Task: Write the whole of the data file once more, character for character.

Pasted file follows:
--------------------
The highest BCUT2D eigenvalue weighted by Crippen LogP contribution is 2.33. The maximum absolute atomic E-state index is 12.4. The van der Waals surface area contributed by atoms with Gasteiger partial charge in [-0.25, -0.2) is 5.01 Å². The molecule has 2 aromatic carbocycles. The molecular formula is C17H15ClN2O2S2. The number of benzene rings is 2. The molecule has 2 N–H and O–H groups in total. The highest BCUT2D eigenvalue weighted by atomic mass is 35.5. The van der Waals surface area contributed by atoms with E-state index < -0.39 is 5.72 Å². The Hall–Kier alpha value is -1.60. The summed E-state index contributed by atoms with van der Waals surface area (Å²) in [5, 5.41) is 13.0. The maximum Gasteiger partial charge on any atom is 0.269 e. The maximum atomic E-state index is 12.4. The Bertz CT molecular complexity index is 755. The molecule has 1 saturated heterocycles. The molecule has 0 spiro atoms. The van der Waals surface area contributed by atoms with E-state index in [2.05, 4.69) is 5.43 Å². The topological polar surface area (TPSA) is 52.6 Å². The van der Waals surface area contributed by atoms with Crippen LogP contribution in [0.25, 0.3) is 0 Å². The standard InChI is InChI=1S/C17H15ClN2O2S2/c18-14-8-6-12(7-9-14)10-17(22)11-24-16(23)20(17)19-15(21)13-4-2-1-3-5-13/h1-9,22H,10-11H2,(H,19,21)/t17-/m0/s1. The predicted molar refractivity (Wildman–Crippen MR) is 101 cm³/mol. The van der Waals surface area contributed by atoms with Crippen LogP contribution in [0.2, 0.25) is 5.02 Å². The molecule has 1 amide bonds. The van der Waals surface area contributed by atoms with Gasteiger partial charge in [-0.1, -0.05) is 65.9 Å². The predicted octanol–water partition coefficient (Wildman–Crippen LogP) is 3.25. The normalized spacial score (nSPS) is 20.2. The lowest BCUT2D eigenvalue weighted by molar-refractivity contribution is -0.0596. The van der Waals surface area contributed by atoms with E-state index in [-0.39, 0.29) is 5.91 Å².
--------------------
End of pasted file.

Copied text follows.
The highest BCUT2D eigenvalue weighted by Crippen LogP contribution is 2.33. The maximum absolute atomic E-state index is 12.4. The van der Waals surface area contributed by atoms with Gasteiger partial charge in [-0.25, -0.2) is 5.01 Å². The molecule has 2 aromatic carbocycles. The molecular formula is C17H15ClN2O2S2. The number of benzene rings is 2. The molecule has 2 N–H and O–H groups in total. The highest BCUT2D eigenvalue weighted by atomic mass is 35.5. The van der Waals surface area contributed by atoms with E-state index < -0.39 is 5.72 Å². The Hall–Kier alpha value is -1.60. The summed E-state index contributed by atoms with van der Waals surface area (Å²) in [5, 5.41) is 13.0. The maximum Gasteiger partial charge on any atom is 0.269 e. The maximum atomic E-state index is 12.4. The Bertz CT molecular complexity index is 755. The molecule has 1 saturated heterocycles. The molecule has 0 spiro atoms. The van der Waals surface area contributed by atoms with E-state index in [2.05, 4.69) is 5.43 Å². The topological polar surface area (TPSA) is 52.6 Å². The van der Waals surface area contributed by atoms with Crippen LogP contribution in [0.25, 0.3) is 0 Å². The standard InChI is InChI=1S/C17H15ClN2O2S2/c18-14-8-6-12(7-9-14)10-17(22)11-24-16(23)20(17)19-15(21)13-4-2-1-3-5-13/h1-9,22H,10-11H2,(H,19,21)/t17-/m0/s1. The predicted molar refractivity (Wildman–Crippen MR) is 101 cm³/mol. The van der Waals surface area contributed by atoms with Crippen LogP contribution in [0.2, 0.25) is 5.02 Å². The molecule has 1 amide bonds. The van der Waals surface area contributed by atoms with Gasteiger partial charge in [-0.1, -0.05) is 65.9 Å². The predicted octanol–water partition coefficient (Wildman–Crippen LogP) is 3.25. The normalized spacial score (nSPS) is 20.2. The lowest BCUT2D eigenvalue weighted by molar-refractivity contribution is -0.0596. The van der Waals surface area contributed by atoms with E-state index in [-0.39, 0.29) is 5.91 Å².